Courses, conferences, information and media
TITO'S STORY, September 19, 10pm and midnight; September 24, 9pm
View the world through the eyes of someone with autism at National Autism Awareness Day, a fun event in Leicester Square, London, September 25. The condition will be explored through exhibitions, music, dance, children's entertainment and a performance of Shakespeare's A Midsummer Night's Dream, featuring children with autism.
Contact: National Autistic Society on 020 7833 2299; www.nas.org.uk
AUTISM INTERNATIONAL CONFERENCE September 23-24. Organised by The National Autistic Society at Novotel Hammersmith. Speakers include: Professor Simon Baron-Cohen, director, Autism Research Centre, Cambridge; and Gary Mesibov, director, Division TEACCH. Contact: see above.
Running up to the awareness day, Teachers' TV is screening a season of programmes. Highlights include:
TITO'S STORY September 19, 10pm and midnight; September 24, 9pm. Severely autistic Tito, aged 11, from Bangalore, India, reveals what it is to be autistic with insight and humour. The British Autistic Society flew him to London for assessment.
THE FOOLISH WISE ONES September 19, 11.30pm. The savant syndrome is explored through the talents of three autistic people, including a boy who draws buildings from memory in minute detail.
I WANT MY LITTLE BOY BACK September 21, 10am and midnight. Jordan, aged 5, is put through the Option Process, where parent and child work together intensely.
A STRANGER IN THE FAMILY
September 22, 10am and midnight. At Giant Steps, a special school in Sydney set up and maintained by parents, progressive treatments have led to startling breakthroughs.
SPECIAL SCHOOLS - IMAGINATION ON THE AUTISTIC SPECTRUM
September 19, 12.30pm, 6.30pm, 9pm; September 24, 8pm.
Arts projects in Rosehill Special School, Nottingham.
SCHOOL MATTERS - ON THE AUTISTIC SPECTRUM: MEETING OUR NEEDS
September 20, 12.30pm, 6.30pm, 9pm; September 22, 1.30pm, 6.30pm; September 24, 8.30pm. Managing pupils with autism.
September 20, 12pm, 6pm, 9.30pm; September 22, 1.15pm, 6.15pm, 9.45pm; September 25, 11pm. Stephen O'Hear investigates how blogging encourages pupils to think, write and share their feelings.
Full schedule and downloadable programmes at www.teachers.tv
CONFERENCES AND COURSES
EMOTIONALLY LITERATE CHILDREN AND FAMILIES
Conference for heads, deputies and other professionals at Heriot-Watt University, Edinburgh. Key speaker: Ian Glen, head of neighbourhood management, children and families, Edinburgh City Council. Fee: pound;129.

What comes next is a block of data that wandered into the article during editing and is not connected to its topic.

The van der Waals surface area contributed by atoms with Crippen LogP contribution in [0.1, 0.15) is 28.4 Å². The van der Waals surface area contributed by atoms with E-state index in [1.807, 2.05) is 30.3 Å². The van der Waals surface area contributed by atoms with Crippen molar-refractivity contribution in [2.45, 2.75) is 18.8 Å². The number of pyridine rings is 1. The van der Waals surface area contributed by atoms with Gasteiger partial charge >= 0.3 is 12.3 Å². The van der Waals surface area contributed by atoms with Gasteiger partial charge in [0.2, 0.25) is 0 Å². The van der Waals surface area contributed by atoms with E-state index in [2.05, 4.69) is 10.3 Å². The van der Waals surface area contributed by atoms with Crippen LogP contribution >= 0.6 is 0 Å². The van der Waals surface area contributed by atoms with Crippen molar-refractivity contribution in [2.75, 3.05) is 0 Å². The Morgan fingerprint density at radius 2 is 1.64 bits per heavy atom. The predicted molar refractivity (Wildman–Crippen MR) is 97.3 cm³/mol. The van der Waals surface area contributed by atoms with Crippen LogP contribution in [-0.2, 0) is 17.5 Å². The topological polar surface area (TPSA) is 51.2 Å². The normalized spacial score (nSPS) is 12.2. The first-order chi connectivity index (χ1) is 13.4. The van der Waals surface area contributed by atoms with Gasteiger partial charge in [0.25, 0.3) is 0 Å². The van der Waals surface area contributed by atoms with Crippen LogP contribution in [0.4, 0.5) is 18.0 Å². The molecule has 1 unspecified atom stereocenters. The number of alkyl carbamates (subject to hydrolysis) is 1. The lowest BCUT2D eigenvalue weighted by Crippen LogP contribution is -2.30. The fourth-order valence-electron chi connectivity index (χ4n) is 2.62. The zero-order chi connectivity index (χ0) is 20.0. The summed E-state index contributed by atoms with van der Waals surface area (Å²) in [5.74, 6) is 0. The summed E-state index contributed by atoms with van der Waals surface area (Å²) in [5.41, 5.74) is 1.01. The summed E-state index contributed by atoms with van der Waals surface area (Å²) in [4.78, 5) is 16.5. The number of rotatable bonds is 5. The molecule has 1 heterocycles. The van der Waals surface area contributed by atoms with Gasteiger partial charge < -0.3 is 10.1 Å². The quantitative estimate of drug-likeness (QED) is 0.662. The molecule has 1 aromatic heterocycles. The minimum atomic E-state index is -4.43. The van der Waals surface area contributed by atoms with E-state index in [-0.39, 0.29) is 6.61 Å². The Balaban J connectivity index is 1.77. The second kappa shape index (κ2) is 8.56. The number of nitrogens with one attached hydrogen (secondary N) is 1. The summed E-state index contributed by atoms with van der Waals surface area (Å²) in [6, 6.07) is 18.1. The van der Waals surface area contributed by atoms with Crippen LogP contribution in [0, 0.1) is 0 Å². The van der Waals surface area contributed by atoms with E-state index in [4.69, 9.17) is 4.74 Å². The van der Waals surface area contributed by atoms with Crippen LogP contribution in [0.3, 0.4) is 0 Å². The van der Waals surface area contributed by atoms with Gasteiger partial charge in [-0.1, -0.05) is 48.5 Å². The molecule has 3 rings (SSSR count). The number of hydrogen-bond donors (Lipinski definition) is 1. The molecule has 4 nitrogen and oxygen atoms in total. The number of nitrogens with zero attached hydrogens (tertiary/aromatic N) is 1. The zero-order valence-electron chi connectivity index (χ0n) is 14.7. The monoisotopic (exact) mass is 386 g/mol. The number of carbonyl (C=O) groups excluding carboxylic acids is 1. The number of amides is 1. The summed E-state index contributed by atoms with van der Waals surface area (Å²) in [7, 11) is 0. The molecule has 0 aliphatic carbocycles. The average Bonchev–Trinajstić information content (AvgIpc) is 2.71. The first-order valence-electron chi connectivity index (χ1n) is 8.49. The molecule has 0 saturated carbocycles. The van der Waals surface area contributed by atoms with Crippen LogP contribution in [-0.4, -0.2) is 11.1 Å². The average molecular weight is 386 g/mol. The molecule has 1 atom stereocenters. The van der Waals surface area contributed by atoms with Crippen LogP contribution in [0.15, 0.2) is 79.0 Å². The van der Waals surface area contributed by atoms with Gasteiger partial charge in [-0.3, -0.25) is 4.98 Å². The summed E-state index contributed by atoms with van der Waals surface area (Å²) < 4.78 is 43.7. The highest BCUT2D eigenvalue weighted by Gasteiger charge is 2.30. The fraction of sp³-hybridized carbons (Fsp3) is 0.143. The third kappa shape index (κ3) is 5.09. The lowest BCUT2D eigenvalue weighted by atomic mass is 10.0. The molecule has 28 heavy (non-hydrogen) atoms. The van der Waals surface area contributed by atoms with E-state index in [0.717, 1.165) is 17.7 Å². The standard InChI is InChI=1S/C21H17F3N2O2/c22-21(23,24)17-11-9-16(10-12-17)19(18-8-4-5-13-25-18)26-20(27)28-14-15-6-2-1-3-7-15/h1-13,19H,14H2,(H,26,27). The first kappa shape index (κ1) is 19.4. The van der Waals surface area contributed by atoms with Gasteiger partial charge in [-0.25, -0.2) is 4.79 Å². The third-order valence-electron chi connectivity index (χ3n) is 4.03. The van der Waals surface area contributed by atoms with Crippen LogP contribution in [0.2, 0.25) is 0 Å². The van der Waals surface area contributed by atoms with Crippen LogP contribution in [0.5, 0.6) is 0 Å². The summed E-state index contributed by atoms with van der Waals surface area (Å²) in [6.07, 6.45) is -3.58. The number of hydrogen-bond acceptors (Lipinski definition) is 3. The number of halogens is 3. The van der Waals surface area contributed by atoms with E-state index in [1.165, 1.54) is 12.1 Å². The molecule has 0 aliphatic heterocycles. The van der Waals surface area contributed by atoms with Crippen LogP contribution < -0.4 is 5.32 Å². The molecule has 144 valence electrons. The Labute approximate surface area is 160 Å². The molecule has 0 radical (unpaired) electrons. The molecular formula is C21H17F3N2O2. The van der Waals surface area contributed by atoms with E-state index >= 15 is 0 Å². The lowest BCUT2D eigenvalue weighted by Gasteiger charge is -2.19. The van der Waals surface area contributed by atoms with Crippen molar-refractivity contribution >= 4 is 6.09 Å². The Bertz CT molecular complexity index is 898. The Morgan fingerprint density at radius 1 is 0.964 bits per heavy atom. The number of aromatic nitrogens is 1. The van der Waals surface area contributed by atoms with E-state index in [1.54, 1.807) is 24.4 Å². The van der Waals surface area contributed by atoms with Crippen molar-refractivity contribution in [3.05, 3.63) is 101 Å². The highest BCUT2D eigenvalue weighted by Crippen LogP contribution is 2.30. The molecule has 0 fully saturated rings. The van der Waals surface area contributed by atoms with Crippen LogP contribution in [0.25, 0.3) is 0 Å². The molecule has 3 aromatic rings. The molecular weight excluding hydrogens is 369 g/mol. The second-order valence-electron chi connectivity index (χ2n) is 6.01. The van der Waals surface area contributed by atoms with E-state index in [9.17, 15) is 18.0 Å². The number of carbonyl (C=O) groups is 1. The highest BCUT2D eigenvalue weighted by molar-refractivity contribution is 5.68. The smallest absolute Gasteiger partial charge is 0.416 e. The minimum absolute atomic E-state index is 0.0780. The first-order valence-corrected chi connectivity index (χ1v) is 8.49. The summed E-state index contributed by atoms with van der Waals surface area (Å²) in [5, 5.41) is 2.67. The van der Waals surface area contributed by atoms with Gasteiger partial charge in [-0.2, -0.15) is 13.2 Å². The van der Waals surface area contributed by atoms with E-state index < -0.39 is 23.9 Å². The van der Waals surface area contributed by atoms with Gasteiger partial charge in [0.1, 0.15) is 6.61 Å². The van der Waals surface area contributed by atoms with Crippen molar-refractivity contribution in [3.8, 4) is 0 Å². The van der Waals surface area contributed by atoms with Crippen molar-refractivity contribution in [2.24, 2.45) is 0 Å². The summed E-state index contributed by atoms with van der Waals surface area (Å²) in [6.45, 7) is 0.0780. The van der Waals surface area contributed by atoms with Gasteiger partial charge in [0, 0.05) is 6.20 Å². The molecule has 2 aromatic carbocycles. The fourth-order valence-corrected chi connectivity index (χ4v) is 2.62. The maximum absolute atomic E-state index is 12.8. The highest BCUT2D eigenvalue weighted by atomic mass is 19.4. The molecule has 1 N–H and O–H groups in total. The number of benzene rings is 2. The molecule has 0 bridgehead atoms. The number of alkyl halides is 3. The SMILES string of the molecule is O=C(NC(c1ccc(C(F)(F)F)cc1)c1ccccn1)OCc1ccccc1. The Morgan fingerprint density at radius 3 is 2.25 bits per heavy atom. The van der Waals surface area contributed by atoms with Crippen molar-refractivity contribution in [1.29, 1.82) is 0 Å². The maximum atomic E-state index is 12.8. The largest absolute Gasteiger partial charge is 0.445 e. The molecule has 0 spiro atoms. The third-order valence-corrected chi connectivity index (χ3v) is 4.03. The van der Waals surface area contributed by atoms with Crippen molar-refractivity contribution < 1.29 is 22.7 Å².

Contact: www.schoolofemotional-literacy.com; 01452 741106
CHILD HEALTH CONFERENCE
Organised by Glasgow University for those working with children in education and social care.
Contact: Carolyn Fraser on 0141 201 9264; www.gla.ac.ukdevelopmentalcpdNewCourses.html
PERSPECTIVES ON AUTISM
Teachers' awareness day at Sunfield School, near Stourbridge, West Midlands. Fee: pound;50.
Contact: Rose Welling on 01562 883183; email@example.com
From October 17
SIGNING TUTOR TRAINING
The Signalong Group charity offers an intensive programme for people with signing experience (SignalongMakatonBSL). Venues: Ayrshire, October 17-21; Kent, October 24-28; Lancashire, November 14-18. Fee: pound;975 (AyrshireLancashire); pound;875 (Kent).
Contact: Gill Kennard on 0870 7743757; firstname.lastname@example.org
ONLINE AUTISM CONFERENCE
Free international online conference organised by Autism Cymru. The 30-plus contributors include UK experts Professors Rita Jordan, Lorna Wing and Simon Baron-Cohen; Australia's Professor Tony Attwood; and Professor Helen Tager-Flusberg and Dr Marian Sigman from the United States.
A CURRICULUM FOR LEARNING
Teachers and speech and language therapists will find out about a curriculum for pupils with profound and multiple learning difficulties at this conference and launch of St Margaret's school developmental curriculum and assessment.
Venue: The Children's Trust, Tadworth, Surrey. Fee: pound;35.
Contact: Elaine Lush, 01737 365810; email@example.com
THE NASEN AND TES SPECIAL NEEDS EXHIBITION
Annual teaching exhibition and professional development seminars organised by The TES and National Association for Special Educational Needs at The Business Design Centre, London N1. Seminars include: structured teaching for pupils with autistic spectrum disorders; using ICT to enable social inclusion in primary schools; deaf awareness; understanding and supporting children with dyspraxia.
Contact: 020 7782 3034; 01923 690646 (seminar bookings); www.teachingexhibitions.co.uk
The Ronald McDonald Children's Charities annual award programme helps schools, hospitals and charities purchase play and educational equipment for children with special needs. The focus this year is on sensory impairments. Application closing date: September 30.
HANDS UP! THE IRON MAN
Four 15-minute programmes for ages 9-11, September 15, 22. British Sign Language translation of popular children's classic with differentiated activities to support literary skills.
HANDS UP! THE CHRONICLES OF NARNIA For ages 9-11, from September 29.
Ten-part BSL translation by Jean St Clair of The Magician's Nephew from C S Lewis's The Chronicles of Narnia.
Series of 15-minute programmes for ages 4-7 from September 29. Presenter Justin Fletcher leads young children in songs and rhymes around familiar themes, such as the farm and food. Children, teachers and parents learn Makaton signing along the way.
Saturdays, midday. The magazine for deaf people, which has run since 1981, returns in mid-September. Full schedule at www.bbc.co.ukschoolsguide Channel 4
DISPATCHES: THE DYSLEXIA MYTH September 8, 9pm.
Even though a great deal of money has been spent, the number of children with serious reading problems has hardly changed.
Contributions to the diary should be sent to SNExtra@tes.co.uk